Dear United States Government: S#!T happens!


United States of America, supposedly the world’s strongest country (both financially and military wise) is into yet another problem after it just tried to get up after the Global Recession in 2008. Few experts say the problem can be solved while others say it’s a trap and another Financial Tsunami is ‘in the making’.

The United States Congressional Budget Office expects that the budget proposed by the Obama administration in February would add $3.8 trillion to the national debt between 2010 and 2020, the debt-to-GDP ratio will soar from 62 per cent to 90 per cent.

That $3.8-trillion net debt increase reflects a roughly $5-trillion increase in the deficit, owing to higher spending and weaker revenues from middle – and lower-income taxpayers. Well I don’t know the future but this is not so easy.

Swedish economists Andreas Bergh and Magnus Henrekson affirmed that, as a general rule, every 10-percentage-point increase in the size of government in wealthy countries reduces economic growth – by as little as 0.5 per cent a year, or as much as 1 per cent.


Let’s look what brings US to this stage:


Aggravation of Housing bubble:

Prices of houses increased by more than 100% between 1997 and 2006. Also interest rates reduced considerably. This led to homeowners refinance their loans and widespread use of complex products of CDOs and MBOs. By end of 2008, the prices declined by 20% and markets blasted

Sub-prime lending:

2004-06 saw a striking increase in U.S. Sub prime lending. Borrowers with weak credit histories with a greater risk of defaulting loan than prime borrowers, made good use of the easy credit conditions. This higher-risk lending also became one of the main causes of the economic downturn


The regulatory framework didn’t match the financial progress. Be it complex derivatives, structured products, shadow banking, off-balance sheet financing, these were not given required importance while framing policies. In few cases, laws were mended and enforcement made weak were equally responsible.

Increased spending:

The government spending had increased to a large extent roughly around $6000bn in 2011. Sudden spikes in health and defense are major contributors to increased spending


Recently, Reuters writer Daniel Trotta headlined, "Cost of war at least $3.7 trillion and counting including The Cost of Iraq, Afghanistan, and Other Global War on Terror Operations Since 9/11,

The Senate will now approve the deal to cut the country’s bulging deficit and lift the $14.3 trillion debt ceiling enough to last beyond the November 2012 elections.

So, does all this affect India?

India claims to be decoupled from external factors because of its consumption led growth but one could see how the markets behave when EU crises sharpened or US senate increased the debt ceiling.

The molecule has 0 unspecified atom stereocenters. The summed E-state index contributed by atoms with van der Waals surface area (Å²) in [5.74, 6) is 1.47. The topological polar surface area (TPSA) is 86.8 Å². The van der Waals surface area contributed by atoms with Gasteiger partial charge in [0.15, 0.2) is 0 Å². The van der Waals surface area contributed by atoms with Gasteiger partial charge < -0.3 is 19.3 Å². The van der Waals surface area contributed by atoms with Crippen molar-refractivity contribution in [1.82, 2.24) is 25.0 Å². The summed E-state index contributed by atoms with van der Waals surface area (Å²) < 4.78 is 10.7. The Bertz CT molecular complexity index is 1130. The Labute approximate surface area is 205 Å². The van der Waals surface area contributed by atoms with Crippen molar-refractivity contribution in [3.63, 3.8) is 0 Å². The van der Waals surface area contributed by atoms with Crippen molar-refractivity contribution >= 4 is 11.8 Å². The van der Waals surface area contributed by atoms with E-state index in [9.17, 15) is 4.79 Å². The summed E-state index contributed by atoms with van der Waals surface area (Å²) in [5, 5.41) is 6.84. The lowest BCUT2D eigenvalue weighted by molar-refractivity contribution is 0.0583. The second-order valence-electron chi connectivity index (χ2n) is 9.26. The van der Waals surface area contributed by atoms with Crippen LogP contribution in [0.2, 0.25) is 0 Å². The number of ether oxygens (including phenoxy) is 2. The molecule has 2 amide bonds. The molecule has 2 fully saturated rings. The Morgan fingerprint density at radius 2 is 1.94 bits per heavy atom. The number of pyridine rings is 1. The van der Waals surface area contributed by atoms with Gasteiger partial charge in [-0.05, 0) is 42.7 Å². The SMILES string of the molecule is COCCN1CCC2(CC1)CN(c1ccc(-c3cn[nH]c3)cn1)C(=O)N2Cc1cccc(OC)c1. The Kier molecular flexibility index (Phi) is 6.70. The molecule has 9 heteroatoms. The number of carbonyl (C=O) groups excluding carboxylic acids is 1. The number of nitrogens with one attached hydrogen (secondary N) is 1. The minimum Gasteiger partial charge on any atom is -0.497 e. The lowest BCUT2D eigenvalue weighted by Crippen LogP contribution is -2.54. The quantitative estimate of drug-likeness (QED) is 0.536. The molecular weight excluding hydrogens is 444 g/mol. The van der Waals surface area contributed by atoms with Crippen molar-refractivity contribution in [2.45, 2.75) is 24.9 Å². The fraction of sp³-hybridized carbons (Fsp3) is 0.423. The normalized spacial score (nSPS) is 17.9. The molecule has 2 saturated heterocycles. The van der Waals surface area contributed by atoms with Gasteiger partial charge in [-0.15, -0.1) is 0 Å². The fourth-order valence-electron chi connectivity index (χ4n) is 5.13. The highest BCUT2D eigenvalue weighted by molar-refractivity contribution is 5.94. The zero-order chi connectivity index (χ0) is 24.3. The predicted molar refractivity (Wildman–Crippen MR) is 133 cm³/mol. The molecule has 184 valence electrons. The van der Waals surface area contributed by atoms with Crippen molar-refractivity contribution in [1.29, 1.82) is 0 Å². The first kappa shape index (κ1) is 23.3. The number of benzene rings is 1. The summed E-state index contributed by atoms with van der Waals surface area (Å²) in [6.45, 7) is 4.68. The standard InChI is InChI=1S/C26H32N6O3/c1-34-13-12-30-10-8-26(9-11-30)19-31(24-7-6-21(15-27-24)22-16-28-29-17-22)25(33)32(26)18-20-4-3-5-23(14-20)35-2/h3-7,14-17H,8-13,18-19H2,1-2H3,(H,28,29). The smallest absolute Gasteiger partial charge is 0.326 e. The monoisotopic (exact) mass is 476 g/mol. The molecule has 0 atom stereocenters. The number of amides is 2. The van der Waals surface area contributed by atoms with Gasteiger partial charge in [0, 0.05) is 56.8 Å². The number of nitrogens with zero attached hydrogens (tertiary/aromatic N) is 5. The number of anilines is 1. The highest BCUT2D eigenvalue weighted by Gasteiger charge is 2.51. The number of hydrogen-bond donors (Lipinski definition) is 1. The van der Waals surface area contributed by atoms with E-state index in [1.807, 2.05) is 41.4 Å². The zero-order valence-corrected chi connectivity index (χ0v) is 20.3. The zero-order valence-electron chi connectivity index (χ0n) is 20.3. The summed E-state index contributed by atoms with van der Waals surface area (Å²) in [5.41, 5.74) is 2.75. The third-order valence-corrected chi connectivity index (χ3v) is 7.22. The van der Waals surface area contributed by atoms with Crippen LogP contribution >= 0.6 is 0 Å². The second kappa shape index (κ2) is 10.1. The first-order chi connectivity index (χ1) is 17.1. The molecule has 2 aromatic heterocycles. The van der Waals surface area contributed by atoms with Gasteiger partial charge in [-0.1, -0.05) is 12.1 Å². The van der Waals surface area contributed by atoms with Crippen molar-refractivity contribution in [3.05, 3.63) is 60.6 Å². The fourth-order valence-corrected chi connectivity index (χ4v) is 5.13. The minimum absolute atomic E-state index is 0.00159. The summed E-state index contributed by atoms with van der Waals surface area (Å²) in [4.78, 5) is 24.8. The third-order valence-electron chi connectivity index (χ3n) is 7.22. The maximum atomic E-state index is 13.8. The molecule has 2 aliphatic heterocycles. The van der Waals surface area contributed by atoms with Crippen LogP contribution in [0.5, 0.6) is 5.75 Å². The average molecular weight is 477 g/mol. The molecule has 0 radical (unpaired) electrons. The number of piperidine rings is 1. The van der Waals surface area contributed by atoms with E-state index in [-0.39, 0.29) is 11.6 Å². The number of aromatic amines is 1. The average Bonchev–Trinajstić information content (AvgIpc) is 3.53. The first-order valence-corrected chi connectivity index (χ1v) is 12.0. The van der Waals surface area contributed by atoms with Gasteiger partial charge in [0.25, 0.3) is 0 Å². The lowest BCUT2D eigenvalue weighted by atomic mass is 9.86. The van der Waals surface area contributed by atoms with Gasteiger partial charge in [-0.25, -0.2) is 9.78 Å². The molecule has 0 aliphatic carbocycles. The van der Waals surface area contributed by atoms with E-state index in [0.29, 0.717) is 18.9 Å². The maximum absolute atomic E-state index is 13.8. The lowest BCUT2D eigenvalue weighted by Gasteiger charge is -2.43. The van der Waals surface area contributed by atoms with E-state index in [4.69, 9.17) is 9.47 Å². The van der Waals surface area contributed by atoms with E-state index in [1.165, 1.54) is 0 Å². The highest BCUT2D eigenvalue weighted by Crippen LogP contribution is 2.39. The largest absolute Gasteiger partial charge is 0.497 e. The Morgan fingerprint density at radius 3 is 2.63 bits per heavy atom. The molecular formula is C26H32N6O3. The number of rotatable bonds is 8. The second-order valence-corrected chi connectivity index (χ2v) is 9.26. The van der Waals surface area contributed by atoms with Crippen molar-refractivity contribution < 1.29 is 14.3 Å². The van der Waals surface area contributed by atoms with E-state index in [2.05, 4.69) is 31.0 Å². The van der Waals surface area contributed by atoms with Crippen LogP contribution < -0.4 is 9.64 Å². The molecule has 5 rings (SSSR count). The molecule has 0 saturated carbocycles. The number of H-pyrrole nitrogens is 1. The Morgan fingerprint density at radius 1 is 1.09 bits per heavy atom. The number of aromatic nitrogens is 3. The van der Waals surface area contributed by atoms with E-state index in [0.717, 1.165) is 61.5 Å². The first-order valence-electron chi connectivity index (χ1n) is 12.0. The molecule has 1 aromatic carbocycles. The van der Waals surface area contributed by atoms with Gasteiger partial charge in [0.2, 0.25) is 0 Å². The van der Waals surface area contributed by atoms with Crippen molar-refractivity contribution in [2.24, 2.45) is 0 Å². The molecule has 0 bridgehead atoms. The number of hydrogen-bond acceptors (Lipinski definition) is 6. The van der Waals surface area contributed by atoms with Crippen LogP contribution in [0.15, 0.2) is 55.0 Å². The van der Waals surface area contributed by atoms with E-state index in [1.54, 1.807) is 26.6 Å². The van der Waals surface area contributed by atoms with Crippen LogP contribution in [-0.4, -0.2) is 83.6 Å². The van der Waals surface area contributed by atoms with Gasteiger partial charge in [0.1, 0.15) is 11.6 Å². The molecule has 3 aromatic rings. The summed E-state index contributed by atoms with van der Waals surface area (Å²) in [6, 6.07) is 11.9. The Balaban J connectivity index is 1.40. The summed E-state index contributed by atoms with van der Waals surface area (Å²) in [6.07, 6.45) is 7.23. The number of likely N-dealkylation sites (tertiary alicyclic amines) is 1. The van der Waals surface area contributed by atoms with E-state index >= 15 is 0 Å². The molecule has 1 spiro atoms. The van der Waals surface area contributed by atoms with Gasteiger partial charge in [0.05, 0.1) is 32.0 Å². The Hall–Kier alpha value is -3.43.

The ripples are already observed in the economic survey report released yesterday as India’s expected GDP growth rate for 2011-12 estimated at 8.2% as compared to 8.5% registered last year.

Auto sales has already reduced as compared to last year, RBI hiking benchmark rates quarter after quarter surprising investors, Rising inflation is still a concern since past 1-2years. All these are signs of slowing economy

Is it just wait and watch or it is time for fiscal austerity?

  1. Raunak Subba says

    thumbs up for the title… I just hope that I don't loose my job!

  2. Labnol Technology says

    It is not the end of the Great American Dream. It is only a vital correction. It may seem foolish to some economics pundits. But it is an usual thing for USA. It will rise from its ash.

  3. Saurabh Agrawal says

    Good one…Shit Happens….

  4. Viral says


    The storm has halted for now, but you can say that the stoppage is slated only to gather more push and power to cause an ultimate disaster.

    The US has got away with a resolution allowing the country to borrow more, but that does not change its economic reality (or reverse its humongous $14 trillion+ debt). Let me put it like this – a person with a flab needs a dieting plan to cut his excess; but, on the contrary, he eats more to relieve his food pangs, further adding to his dietary woes.

    Moreover, despite US debt ceiling raised, by now markets are more that assured that the credit rating of Uncle Sam is likely to be downgraded within a quarter or so, by at least one of the leading agencies. And, if that comes true, we might just see a panic-driven downturn, with ripple effects across the globe, including emerging markets.

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